Violinist Julia Fischer enchanted Symphony Hall this week with her performance of the Beethoven Violin Concerto with the Chicago Symphony Orchestra under Maestro Riccardo Muti. This is the first time Ms Fischer and Mo Muti have collaborated, and the four subscription concerts earned profound admiration from the audiences and classical press.

John von Rhein in The Chicago Tribune writes:

“…And serenity was the word that sprang to mind while one listened to Julia Fischer’s meditative, raptly beautiful and deeply felt account of the Beethoven Violin Concerto. …One heard that in the unfolding climb in octaves at the violinist’s entry, a passage other soloists treat assertively but Fischer played so gently that her voice rose almost imperceptibly from the orchestra. Her tone was pure and fine-spun throughout, blessed with seemingly infinite shadings. Her bow arm and accuracy of intonation remain a marvel. …

“There was no lack of command, even in her searching and spacious treatment of the central larghetto where careful observance of Beethoven’s many dolce (sweet) markings surrounded the singing line with a rapt spiritual aura. Here Muti’s mellow wisdom made him an ideal musical partner, and he framed her performance with strong, well-defined orchestral tuttis. Fischer reserved her most extroverted playing for the cadenzas: Even the lightly sprung rhythms of the finale adhered to an essentially lyrical and reflective view of this towering masterpiece.

The violinist’s encore — the Sarabande from J.S. Bach’s solo violin Partita in D minor (BWV 1004) — was a thing of grave, dignified beauty all by itself. Like the Beethoven that preceded it, her reading showed why she makes some virtuoso fiddlers of her generation appear merely showy in contrast: Fischer makes music, not sport.”

The Chicago Sun Times’ Hedy Weiss writes:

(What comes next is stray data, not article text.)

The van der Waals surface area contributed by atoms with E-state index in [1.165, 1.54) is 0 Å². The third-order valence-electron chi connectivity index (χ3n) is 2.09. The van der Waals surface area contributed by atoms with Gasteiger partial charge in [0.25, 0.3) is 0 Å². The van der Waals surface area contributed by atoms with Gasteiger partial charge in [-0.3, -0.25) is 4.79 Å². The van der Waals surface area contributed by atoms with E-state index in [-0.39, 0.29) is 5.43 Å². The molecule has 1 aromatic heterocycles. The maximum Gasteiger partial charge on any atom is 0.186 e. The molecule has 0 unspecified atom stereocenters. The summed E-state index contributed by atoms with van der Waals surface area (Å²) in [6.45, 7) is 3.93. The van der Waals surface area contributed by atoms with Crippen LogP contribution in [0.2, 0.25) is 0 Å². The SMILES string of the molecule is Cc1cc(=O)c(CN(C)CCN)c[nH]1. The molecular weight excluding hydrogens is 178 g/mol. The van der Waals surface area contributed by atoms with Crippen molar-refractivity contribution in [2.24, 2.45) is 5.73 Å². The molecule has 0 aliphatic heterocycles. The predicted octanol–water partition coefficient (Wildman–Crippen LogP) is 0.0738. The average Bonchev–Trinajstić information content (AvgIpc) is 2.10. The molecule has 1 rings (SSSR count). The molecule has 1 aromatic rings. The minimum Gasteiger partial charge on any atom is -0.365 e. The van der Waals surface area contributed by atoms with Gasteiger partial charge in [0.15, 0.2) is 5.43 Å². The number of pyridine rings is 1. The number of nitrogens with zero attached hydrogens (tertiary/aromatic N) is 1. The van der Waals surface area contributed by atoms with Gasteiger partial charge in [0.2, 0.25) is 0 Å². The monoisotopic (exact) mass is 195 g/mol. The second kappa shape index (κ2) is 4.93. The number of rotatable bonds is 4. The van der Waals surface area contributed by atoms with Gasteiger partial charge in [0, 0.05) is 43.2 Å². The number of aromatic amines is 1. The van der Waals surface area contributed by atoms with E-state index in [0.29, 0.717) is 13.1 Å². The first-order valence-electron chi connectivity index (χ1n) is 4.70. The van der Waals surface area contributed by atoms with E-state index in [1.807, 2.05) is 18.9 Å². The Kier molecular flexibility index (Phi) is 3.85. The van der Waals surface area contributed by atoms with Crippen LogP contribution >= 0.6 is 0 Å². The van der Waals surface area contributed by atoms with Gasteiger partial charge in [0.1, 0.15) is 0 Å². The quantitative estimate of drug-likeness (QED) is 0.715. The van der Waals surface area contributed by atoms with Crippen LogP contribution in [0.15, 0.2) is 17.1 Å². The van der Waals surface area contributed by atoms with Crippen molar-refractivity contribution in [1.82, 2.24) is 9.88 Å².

“Julia Fischer, the acclaimed 33-year-old German-born violinist with whom Muti clearly shares an ideal synergy, brought something far beyond exquisite technique to her performance, capturing every emotional shift with the greatest subtlety and precision. …

“Fischer lured her audience into a state of intense listening: From strains of melody that are just barely audible; to a full-bodied lyricism notable for its delicate articulation and the sweetness and fervency of its tone; to slow, pensive passages played with the most confident understatement; to bravura sections expressing the sort of inner triumph that often emerge in a Beethoven work.

“Although she is a bravura musician, Fischer is not one for showy theatrics. Yet she puts her personal stamp on every line. In a long solo section her single violin at times sounded almost as if there were actually two violins at work. And throughout, her playing had the effect of making her instrument take on the shadings of a human voice. This, of course, is exactly what Muti, whose roots in opera are so deep, continually does with the CSO as a whole. Everything sings, with the full string section of the orchestra particularly full of color and nuance. …

“Muti selects his soloists with great attention to their interpretive powers, and it would be difficult to imagine a more perfect synchrony than the one forged here between Fischer and the orchestra. They were as one at every moment. A prolonged standing ovation for Fischer led to an encore. And even the choice of this work – Bach’s “Sarabande from Partita in D minor” – reflected a deep thoughtfulness. Listen carefully and it is like hearing the early “skeletal” pattern for the solo passages in the Beethoven concerto.”


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